Blueberries! (Jinx! You owe me a coke.)
Clear some space, dear gardener, ‘cause you’re going to want more than two of these. And not only for its juicy jewels. This is an all star plant we’re talking about, here. To glaze over its other fine features would be a crime.
Its punishment? A blueberry-less summer. *Gasp*
I mean, forget the berries for a minute. A difficult task considering its evidence is all over your fingers, lips and tongue. This plant’s spring foliage emerges the cleanest of greens, then matures to a sophisticated blueish-green. Come fall, vibrant reds and oranges are revealed, rivaling even the biggest of big shots on the fall scene.
Oh, and its flowers! They’re like......sweet little......bell-shaped.....and they dangle.....with blushed petioles.....Oh, I can’t find the words. Just look for yourself.
You see, even if it didn’t sport berries, the blueberry bush deserves a space in our gardens. But it does sport berries! Big, beautiful, vision-improving, fiber-rich, disease-reducing, energy-producing, delicious, sky-blue berries.
And lots of them! In fact, you can expect a healthy, six-year-old bush to produce two gallons of fruit in a season. Include varieties that ripen at different times, and your staggered harvest will be so abundant, some might actually make it into the house.
Choosing Your Blueberry Varieties
There are three types of blueberries grown in the state of Georgia: Southern Highbush, Rabbiteye and Northern Highbush. However, the Rabbiteye types, which are actually native to Georgia, are the most appropriate choice for home gardens in our North Georgia region. Reason being, Southern Highbush types bloom very early, making them dangerously susceptible to our late spring frosts. While Northern Highbush types require winters longer and colder than ours.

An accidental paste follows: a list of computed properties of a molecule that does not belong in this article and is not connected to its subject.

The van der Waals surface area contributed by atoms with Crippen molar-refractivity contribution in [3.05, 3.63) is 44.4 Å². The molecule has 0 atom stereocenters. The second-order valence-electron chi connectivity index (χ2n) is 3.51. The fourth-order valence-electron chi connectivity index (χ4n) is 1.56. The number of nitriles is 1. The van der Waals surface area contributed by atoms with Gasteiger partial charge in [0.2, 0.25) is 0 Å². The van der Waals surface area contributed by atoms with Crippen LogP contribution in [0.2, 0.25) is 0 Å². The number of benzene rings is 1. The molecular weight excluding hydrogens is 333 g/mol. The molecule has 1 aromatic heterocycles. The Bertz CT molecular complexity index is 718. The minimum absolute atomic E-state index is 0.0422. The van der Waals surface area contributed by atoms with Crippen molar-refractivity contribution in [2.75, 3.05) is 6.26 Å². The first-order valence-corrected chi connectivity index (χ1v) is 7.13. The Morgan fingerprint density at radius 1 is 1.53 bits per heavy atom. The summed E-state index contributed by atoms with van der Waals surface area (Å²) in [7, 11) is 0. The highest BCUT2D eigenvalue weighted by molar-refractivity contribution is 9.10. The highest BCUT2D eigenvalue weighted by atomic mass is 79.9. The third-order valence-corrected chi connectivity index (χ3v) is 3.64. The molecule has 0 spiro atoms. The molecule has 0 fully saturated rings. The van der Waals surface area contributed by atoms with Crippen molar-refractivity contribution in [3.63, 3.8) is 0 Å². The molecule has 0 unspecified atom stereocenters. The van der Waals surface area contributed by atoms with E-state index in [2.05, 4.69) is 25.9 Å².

But within the Rabbiteye group are plenty of varieties to chose from. In fact, planting more than one variety is not an option. Rabbiteyes are essentially self-infertile and require cross-pollination for fruit to set. So, the more, the merrier!
To help determine which varieties you should begin with, ask around. Fellow gardeners, your local nursery and our County Extension Office are information hubs that are too often underused. Whichever varieties you choose, best leave room for future additions. New must-have varieties are being developed regularly as breeders try to one-up each other with improvements on the original.
Site Selection and Soil Preparation
Blueberries are ridiculously low-maintenance, considering all they provide. However, they make a couple requests that are non-negotiable.
Choose a site that receives full sun at least five hours a day in well-draining soil with a pH of 4.5-5.2. That’s acidic! And crucial. Take a proper soil sample to UGA’s extension office. For a small fee, they’ll not only be able to tell you the pH of your soil, but also instruct you how to lower its pH if it’s not quite acidic or well-draining enough. Lowering a soil’s pH takes time, so assess your soil well before you plant.
Wait, you just skimmed over that soil stuff didn’t you? All that pH mumbo-jumbo is just too much to consider and you’d rather just plop them in the ground and see what happens, right?